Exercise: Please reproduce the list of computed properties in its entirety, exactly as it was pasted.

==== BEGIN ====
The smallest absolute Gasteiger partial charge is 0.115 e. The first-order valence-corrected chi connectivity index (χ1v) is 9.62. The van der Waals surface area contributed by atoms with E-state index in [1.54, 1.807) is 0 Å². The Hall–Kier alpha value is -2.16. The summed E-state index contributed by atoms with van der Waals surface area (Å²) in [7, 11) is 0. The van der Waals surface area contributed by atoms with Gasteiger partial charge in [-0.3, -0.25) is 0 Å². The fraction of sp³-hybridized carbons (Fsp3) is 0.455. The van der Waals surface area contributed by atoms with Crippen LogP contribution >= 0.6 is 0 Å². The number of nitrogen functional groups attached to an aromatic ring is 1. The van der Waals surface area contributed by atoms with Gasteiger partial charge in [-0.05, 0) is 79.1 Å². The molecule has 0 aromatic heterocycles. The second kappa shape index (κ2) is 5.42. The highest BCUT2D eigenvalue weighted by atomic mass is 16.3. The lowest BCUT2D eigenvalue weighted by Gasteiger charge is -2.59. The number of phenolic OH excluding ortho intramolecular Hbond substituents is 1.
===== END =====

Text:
The smallest absolute Gasteiger partial charge is 0.115 e. The first-order valence-corrected chi connectivity index (χ1v) is 9.62. The van der Waals surface area contributed by atoms with E-state index in [1.54, 1.807) is 0 Å². The Hall–Kier alpha value is -2.16. The summed E-state index contributed by atoms with van der Waals surface area (Å²) in [7, 11) is 0. The van der Waals surface area contributed by atoms with Gasteiger partial charge in [-0.3, -0.25) is 0 Å². The fraction of sp³-hybridized carbons (Fsp3) is 0.455. The van der Waals surface area contributed by atoms with Crippen LogP contribution >= 0.6 is 0 Å². The number of nitrogen functional groups attached to an aromatic ring is 1. The van der Waals surface area contributed by atoms with Gasteiger partial charge in [-0.05, 0) is 79.1 Å². The molecule has 0 aromatic heterocycles. The second kappa shape index (κ2) is 5.42. The highest BCUT2D eigenvalue weighted by atomic mass is 16.3. The lowest BCUT2D eigenvalue weighted by Gasteiger charge is -2.59. The number of phenolic OH excluding ortho intramolecular Hbond substituents is 1.